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What’s Your Food Issue?

What’s Your Food Issue?

    Cheesecake-a-holic

    So, what’s your food issue? Come on, you can tell me. It’s just us. Is there just one issue or are there several? Is it a constant or does it come and go? Do you over-eat? Under-eat? Perhaps you alternate between the two? I have in the past. Is your issue minor or major? Do you lie about it? Have you? I have. Does it have a negative impact on your emotional and mental states? Your life? Relationships? Career? Is it worse in certain situations or under certain circumstances? Are there specific triggers? That cheesecake photo doesn’t help! Do you ever feel out of control? Weird? Ashamed? I have. Are you ever preoccupied with food? Only when I’m awake. Have you started and stopped a bazillion diets? Like… totally. Do you eat one way when people are around and another way when you’re alone? What hidden chocolate? Do you eat when you don’t need to? Yep. Do you medicate with food? Reward yourself (or maybe your kids) with it? Are you ever defensive about your eating habits? Am not, you are.

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    A Common Issue

    In my humble opinion (and it’s almost impossible to verify and quantify this educated guess-timation), almost everyone has some kind of food issue. It might be some occasional (and relatively-minor) over-eating, it could be a full-blown eating disorder (with potentially life-ending consequences) or it could be anything in between. There is indeed a lot of space between disordered eating and an eating disorder. If a score of ten on the Healthy Eating Scale (the one I just invented for this post) is perfect eating (does it actually exist?) and zero is total dysfunction, I think the majority of us live someone between three and seven with occasional visits to one and nine. These days, I mostly live around seven to eight but back in the day, I spent plenty of time in the vicinity of three. So, where do you (mostly) live on the soon-to-be-world-famous Craig Harper Healthy Eating Scale?

    Honesty

    When it comes to exploring and dissecting people’s eating habits, one of the most elusive things to find is total honesty. Complete transparency. Why? Well, lots of reasons but mostly because we don’t want people to think we’re freaks. So, in order to look and sound normal (which is a myth anyway) we lie our arses off. Ironically, we actually lie our arses on.

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    Think about it.

    And it’s this lack of honesty (that is, deception of others and deception of self) that is probably the biggest barrier to health, healing and transformation for most of us. As long as we keep bullshitting ourselves and others (about our eating habits, behaviours and decisions), we fail to address the underlying issues (they’re always there) and we continue to inhabit our make-believe world. We also fail to deal with our food issues in a logical and practical manner and finally, we keep the cycle of mental, emotional and physical destruction in motion.

    A Story

    A few years back, I worked with a woman who would wait until everyone was asleep (husband, kids), roll her car down the driveway, start the engine on the street, drive to a twenty-four hour store and buy herself a large tub of ice-cream. Following her purchase, she would sit in the car and shovel in four litres (a gallon-ish) of ice-cream with a spoon she had brought from home. She would then dispose of the evidence and drive home. Usually in tears. She ‘enjoyed’ this nocturnal ritual at least three or four times a week.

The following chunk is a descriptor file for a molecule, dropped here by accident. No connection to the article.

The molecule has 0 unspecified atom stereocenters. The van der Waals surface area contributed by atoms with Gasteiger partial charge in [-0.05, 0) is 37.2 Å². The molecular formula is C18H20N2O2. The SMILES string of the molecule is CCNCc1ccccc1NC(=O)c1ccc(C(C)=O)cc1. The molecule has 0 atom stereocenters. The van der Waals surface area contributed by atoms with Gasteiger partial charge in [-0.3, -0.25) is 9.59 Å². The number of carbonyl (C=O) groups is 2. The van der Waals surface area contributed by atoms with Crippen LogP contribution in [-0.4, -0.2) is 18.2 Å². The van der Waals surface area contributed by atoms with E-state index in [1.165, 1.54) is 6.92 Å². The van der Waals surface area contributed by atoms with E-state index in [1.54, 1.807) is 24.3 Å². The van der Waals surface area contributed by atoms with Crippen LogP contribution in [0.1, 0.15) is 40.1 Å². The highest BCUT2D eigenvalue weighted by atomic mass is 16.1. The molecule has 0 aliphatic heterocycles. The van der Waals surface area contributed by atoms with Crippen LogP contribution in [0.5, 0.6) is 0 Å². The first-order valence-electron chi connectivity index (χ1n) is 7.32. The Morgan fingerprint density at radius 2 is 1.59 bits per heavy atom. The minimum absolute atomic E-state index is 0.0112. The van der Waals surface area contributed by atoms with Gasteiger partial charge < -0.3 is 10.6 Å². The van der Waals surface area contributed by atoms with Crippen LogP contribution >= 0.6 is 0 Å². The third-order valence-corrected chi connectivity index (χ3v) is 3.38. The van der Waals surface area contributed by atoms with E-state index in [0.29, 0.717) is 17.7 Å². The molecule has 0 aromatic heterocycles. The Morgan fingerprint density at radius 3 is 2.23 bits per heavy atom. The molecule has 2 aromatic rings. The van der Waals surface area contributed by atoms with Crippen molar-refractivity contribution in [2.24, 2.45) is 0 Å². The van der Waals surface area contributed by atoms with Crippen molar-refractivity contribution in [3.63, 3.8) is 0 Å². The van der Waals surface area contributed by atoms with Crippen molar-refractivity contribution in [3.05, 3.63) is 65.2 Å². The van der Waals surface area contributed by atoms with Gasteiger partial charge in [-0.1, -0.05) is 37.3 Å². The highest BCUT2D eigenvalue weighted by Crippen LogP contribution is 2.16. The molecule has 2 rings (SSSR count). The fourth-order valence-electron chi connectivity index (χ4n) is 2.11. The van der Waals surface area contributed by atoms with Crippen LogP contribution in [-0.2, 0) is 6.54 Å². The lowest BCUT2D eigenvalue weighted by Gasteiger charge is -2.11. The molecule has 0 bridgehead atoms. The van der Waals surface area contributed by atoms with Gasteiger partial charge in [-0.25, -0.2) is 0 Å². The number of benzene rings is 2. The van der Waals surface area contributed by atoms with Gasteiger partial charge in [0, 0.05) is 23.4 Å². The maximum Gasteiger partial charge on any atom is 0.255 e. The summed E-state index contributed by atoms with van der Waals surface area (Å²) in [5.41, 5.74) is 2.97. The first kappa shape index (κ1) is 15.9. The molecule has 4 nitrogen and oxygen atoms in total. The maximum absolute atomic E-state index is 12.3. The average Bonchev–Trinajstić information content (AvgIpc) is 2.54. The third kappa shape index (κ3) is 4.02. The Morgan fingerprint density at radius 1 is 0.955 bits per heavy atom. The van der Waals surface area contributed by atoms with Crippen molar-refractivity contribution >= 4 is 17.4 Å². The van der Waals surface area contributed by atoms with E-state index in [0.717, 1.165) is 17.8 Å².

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    When I met her, she had been doing this for years. After a month of reading her (largely fictitious) food diary (the one I asked her to keep), I knew she was lying about her eating habits and I told her so. That went down well.  One day in the middle of a rather heated and emotional exchange, she blurted out the truth to me. I was the first person she had ever told. Tears, snot, anger and finally, some acknowledgement and honesty. And a little relief.

    Progress at last.

    I later discovered that the ice-cream trips were just one part of a destructive eating cycle that had been going on for years. It started when she was a teenager and continued for two (and a bit) decades. The day she told me the truth was the last time she ever binged and the first time she had been totally honest with anyone (about her eating issues). Yes, I’m sure. It was also the catalyst for significant (and lasting) weight-loss (over 20 kgs). When she revealed her secret to me, I didn’t judge her, criticise her or question her. I simply hugged her and told her I was proud of her for being courageous and honest. We then put our minds to creating a practical plan for her to do better. Her embarrassment, fear and shame simply fizzled out of existence as we consciously and constructively went about the business of change. It’s amazing what can happen when someone receives love, acceptance and support rather than (the anticipated) judgement, condemnation and criticism.

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    Doctor Who?

    To illustrate how broad-reaching this issue is, I’ll share with you an interesting fact about my client: she was (and still is) a doctor. That’s right; intelligence, education and knowledge don’t necessarily have anything to do with how we complex creatures behave around food. Knowing what to do and doing what we know are very different things. Her career was a big contributor to her embarrassment about her eating habits. When she started to communicate with me like a person with issues – rather than a qualification with a reputation – the floodgates opened and the wheels of progress rolled into action.